The Case for Artists’ Basic Income

Marinus van Reymerswaele, ‘The Money Changers’, detail, c.1548. Public domain.

If the pandemic has been a period of ‘global humbling’, one limited effect – let’s risk an optimistic view – might be political openness to new ideas

Against the odds: some good news. From spring 2022, Ireland will pilot a ‘basic income’ plan for artists, offering weekly, no-strings pay-packets to painters, actors, poets, musicians and anyone else courageous enough for the stop-start, up-down struggle of artistic self-employment. To begin with, a sizeable cohort of 2000 artists will be supported. Criteria for inclusion are not yet clear, though means-testing is out, and random selection may well be the preferred approach – each golden-ticket winner receiving the same, standard subsidy of €325 per week, a financial arrangement that will last, in the first instance, for three years. This ‘basic income’ figure is certainly basic – close to Ireland’s minimum wage. But, in principle at least, the continuing, unthreatened reliability of these weekly deposits is the venture’s salient virtue. Whatever happens during this trial period – failed applications, disastrous auditions, loss-making commissions, sudden evictions – the cheques keep on coming.

In the grand, global scheme of things, all this might be, perhaps, no big deal. Basic income initiatives, even those targeted at artists, are not new – and recent experiments with the concept have delivered mixed results, if they have delivered at all. A 2017-2018 programme in Finland, embracing diverse representation from the general population, prompted largely positive responses from its 2000-strong test-group. (Many participants spoke of improved proximity to that most prized and elusive of contemporary conditions: ‘wellbeing’). A Canadian version, the Ontario Basic Income Pilot Project, began brightly as an ambitious three-year study in 2017, only for the plug to be pulled ten months later as the Ontario Liberals were bumped from power by the Progressive Conservative party. More precisely relevant to Ireland’s arts-centred pitch might be longue durée lessons from the ‘intermittents du spectacle’: a dedicated unemployment fund for performing artists and associated technical crews that has been available in France (in one form or another) since 1936.  This state system of there-when-you-need-it support has served as an essential buoyancy aid for French artists – to muddle the metaphor, it is intended to keep cultural workers afloat during dry periods – but its significance has inevitably increased with one pandemic wave after another.  Intended as occasional back-up, the scheme has accrued value and meaning in times of recurring, comprehensive lockdowns.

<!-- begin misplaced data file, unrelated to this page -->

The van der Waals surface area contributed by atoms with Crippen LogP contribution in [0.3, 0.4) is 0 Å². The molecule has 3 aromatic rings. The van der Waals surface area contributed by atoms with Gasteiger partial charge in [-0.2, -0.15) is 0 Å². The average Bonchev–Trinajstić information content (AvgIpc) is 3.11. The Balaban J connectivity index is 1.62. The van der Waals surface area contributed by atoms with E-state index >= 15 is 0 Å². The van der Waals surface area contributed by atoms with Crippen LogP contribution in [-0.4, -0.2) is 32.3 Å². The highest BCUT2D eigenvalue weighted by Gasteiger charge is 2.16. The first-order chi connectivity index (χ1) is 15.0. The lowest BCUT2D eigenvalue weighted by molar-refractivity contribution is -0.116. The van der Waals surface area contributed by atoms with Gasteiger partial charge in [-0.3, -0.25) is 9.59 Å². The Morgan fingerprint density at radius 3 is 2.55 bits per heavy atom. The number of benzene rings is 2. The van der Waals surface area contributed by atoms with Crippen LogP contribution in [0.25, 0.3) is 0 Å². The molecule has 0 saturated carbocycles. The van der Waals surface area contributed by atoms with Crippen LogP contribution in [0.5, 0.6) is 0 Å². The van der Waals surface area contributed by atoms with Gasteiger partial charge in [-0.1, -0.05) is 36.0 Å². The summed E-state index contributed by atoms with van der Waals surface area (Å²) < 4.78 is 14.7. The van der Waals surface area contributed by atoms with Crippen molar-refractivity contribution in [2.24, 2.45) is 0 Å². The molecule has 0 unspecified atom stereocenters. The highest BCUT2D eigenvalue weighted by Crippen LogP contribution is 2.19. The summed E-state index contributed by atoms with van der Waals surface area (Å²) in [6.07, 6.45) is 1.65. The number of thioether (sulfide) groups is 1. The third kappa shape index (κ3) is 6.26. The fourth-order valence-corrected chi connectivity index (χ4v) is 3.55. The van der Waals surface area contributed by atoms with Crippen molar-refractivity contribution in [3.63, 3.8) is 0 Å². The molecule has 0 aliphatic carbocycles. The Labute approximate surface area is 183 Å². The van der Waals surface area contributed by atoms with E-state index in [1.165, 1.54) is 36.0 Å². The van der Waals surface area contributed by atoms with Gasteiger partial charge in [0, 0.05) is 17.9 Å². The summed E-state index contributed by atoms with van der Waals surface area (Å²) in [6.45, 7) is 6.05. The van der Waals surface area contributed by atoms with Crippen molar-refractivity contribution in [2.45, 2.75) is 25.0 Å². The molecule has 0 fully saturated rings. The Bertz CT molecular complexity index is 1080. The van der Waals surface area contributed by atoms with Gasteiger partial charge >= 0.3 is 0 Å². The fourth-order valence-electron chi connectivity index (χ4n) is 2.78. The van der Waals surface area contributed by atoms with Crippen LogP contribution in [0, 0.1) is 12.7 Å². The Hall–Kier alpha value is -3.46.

This is, then, where the Irish plan comes in. The Basic Income for the Arts proposition emerges in our current moment of enforced critical reflection – with the medical meaning of ‘critical’ never far from our minds. More specifically, the case for artists to receive a basic income has been recently and convincingly made by Ireland’s ‘Arts and Culture Recovery Taskforce’: a government-led working group charged with assessing and addressing post-pandemic cultural damage (their brief and acronym surely calls for the accompanying slogan ‘A.R.T. for art’s sake’). Reporting on the extraordinary pressures felt by Ireland’s artists and arts organisations since COVID-19’s shocking first act in spring 2020, the committee stressed a straightforward principle: that of aspiring towards ‘life worth living’, whether as a sine qua non of artistic vocations, or as an understanding of art’s consequential importance to everyday life more generally. Unsurprisingly, their proposed means to that end was the provision of sufficient financial means – with a basic income pilot as the lead recommendation. Surprisingly, the government agreed.

If, as Zadie Smith has put it, the pandemic has been a period of ‘global humbling’, one limited effect – let’s risk an optimistic view – might be political openness to new ideas, and readiness to rethink some basics. Ireland’s Basic Income for the Arts is a bold move in this regard: potentially leading – who knows? – to Basic Income for All. (Why, indeed, should we stop at artists?) Yet in rolling out the plan, it would be impressive if its measures of success were defined in basic terms too: avoiding, in particular, any imperative to quantify levels of artistic productivity. Basic income can bring genuine benefits to the lives of artists – most of all, maybe, by taking pressure off, rather than presuming a need to be active. As the psychoanalyst Josh Cohen writes in his book Not Working: Why We Have to Stop (2019), the ‘perpetual busyness’ of present-day existence is ‘fuelled by a culture that derides or trivializes the need to stop’; at the same time, he says, ‘the very fact that art exists attests to a dimension of us that rejects active, purposeful life, what we might call the tyranny of doing.’  A basic income might yet provide a platform for relatively hassle-free artistic endeavour – getting things done in your own time, thinking things through at your own pace – but it ought also to allow for a good degree of legitimate idleness. What is ‘recovery’ after all, without a serious commitment to rest?

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